IEEE

Nurul H. Jamalludin and Nur A. Tukiran,"Analysis of Gelatin Adulteration in Edible Bird’s Nest using Fourier Transform Infrared (FTIR) Spectroscopy," International Journal on Advanced Science, Engineering and Information Technology, vol. 8, no. 6, pp. 2355-2359, 2018. [Online]. Available: http://dx.doi.org/10.18517/ijaseit.8.6.7690.

RefMan/ProCite (RIS)

TY  - JOUR
AU  - Jamalludin, Nurul H.
AU  - Tukiran, Nur A.
PY  - 2018
TI  - Analysis of Gelatin Adulteration in Edible Bird’s Nest using Fourier Transform Infrared (FTIR) Spectroscopy
JF  - International Journal on Advanced Science, Engineering and Information Technology; Vol. 8 (2018) No. 6
Y2  - 2018
SP  - 2355
EP  - 2359
SN  - 2088-5334
PB  - INSIGHT - Indonesian Society for Knowledge and Human Development
KW  - Edible Bird’s Nest (EBN); Fourier Transform Infrared (FTIR) spectroscopy; gelatin; Principle Component Analysis (PCA); Halal
N2  - 

Fraudulent incorporation of cheaper materials such as porcine gelatin into edible bird’s nest (EBN) can evolve into a problem for reasons related to religious, allergy, ethical, and legal requirement. Thus, this study aimed to detect porcine gelatin in the processed EBNs by using a combination method of Fourier transform infrared (FTIR) and chemometrics analysis, Principal Component Analysis (PCA). The use of FTIR spectroscopy in food analysis is becomes more attractive because of its cost-effective nature, nondestructive measurements as well as convenience for screening purposes. This method has been established to be useful for adulteration detection and quantification in various food products. However, its application as a sole method is often not reliable as some transitions of the spectrums are very complex or weak, making evaluation difficult. Thus, in this study FTIR data were further analysed with the chemometrics analysis. By considering all the data obtained, chemometrics makes better results feasible. Porcine gelatin exhibited a dominant band at Amide I indicating the adulteration of EBNs with porcine gelatin. The FTIR spectra were analysed using PCA in order to identify the adulteration percentage in the samples. In the assessment of the spiked samples, this method could detect at the minimum of 5% of porcine gelatin in EBNs. This method would be advantageous for ensuring quality of the EBN products in the market.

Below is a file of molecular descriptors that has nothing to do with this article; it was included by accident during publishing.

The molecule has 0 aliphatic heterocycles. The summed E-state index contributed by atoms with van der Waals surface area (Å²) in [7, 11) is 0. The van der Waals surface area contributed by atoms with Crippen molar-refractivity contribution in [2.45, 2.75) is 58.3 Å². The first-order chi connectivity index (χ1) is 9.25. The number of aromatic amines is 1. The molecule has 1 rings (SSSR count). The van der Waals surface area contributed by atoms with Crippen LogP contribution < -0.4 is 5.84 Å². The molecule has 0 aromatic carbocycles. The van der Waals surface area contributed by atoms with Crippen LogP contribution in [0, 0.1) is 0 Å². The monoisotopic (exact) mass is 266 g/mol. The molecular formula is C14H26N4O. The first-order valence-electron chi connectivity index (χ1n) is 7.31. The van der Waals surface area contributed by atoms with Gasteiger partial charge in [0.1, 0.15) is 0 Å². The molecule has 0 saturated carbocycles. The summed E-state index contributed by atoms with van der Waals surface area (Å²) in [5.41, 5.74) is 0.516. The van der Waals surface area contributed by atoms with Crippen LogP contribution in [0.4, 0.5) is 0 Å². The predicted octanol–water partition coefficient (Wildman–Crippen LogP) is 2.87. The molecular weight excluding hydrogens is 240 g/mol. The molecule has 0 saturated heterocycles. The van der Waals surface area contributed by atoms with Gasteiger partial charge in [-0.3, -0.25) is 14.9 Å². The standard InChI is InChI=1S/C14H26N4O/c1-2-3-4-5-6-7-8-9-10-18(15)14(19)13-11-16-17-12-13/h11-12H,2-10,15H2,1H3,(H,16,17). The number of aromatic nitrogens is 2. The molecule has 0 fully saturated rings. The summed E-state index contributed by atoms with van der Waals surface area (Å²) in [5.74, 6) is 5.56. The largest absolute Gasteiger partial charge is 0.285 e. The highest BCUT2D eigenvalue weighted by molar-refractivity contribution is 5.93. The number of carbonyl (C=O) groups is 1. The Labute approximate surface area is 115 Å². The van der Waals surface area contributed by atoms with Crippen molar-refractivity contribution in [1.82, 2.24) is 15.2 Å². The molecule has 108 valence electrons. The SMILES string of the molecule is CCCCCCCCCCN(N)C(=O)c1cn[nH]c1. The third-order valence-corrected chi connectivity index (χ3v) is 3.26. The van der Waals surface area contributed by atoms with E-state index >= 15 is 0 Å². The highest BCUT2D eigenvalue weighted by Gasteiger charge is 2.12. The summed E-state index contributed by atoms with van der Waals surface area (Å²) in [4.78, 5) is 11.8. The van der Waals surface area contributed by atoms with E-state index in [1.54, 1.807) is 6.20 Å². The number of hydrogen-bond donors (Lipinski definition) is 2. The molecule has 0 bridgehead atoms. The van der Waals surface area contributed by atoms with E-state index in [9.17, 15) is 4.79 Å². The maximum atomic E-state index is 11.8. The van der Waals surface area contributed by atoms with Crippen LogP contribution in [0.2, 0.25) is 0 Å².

UR - http://ijaseit.insightsociety.org/index.php?option=com_content&view=article&id=9&Itemid=1&article_id=7690 DO - 10.18517/ijaseit.8.6.7690

RefWorks

RT Journal Article
ID 7690
A1 Jamalludin, Nurul H.
A1 Tukiran, Nur A.
T1 Analysis of Gelatin Adulteration in Edible Bird’s Nest using Fourier Transform Infrared (FTIR) Spectroscopy
JF International Journal on Advanced Science, Engineering and Information Technology
VO 8
IS 6
YR 2018
SP 2355
OP 2359
SN 2088-5334
PB INSIGHT - Indonesian Society for Knowledge and Human Development
K1 Edible Bird’s Nest (EBN); Fourier Transform Infrared (FTIR) spectroscopy; gelatin; Principle Component Analysis (PCA); Halal
AB 

Fraudulent incorporation of cheaper materials such as porcine gelatin into edible bird’s nest (EBN) can evolve into a problem for reasons related to religious, allergy, ethical, and legal requirement. Thus, this study aimed to detect porcine gelatin in the processed EBNs by using a combination method of Fourier transform infrared (FTIR) and chemometrics analysis, Principal Component Analysis (PCA). The use of FTIR spectroscopy in food analysis is becomes more attractive because of its cost-effective nature, nondestructive measurements as well as convenience for screening purposes. This method has been established to be useful for adulteration detection and quantification in various food products. However, its application as a sole method is often not reliable as some transitions of the spectrums are very complex or weak, making evaluation difficult. Thus, in this study FTIR data were further analysed with the chemometrics analysis. By considering all the data obtained, chemometrics makes better results feasible. Porcine gelatin exhibited a dominant band at Amide I indicating the adulteration of EBNs with porcine gelatin. The FTIR spectra were analysed using PCA in order to identify the adulteration percentage in the samples. In the assessment of the spiked samples, this method could detect at the minimum of 5% of porcine gelatin in EBNs. This method would be advantageous for ensuring quality of the EBN products in the market.

LK http://ijaseit.insightsociety.org/index.php?option=com_content&view=article&id=9&Itemid=1&article_id=7690 DO - 10.18517/ijaseit.8.6.7690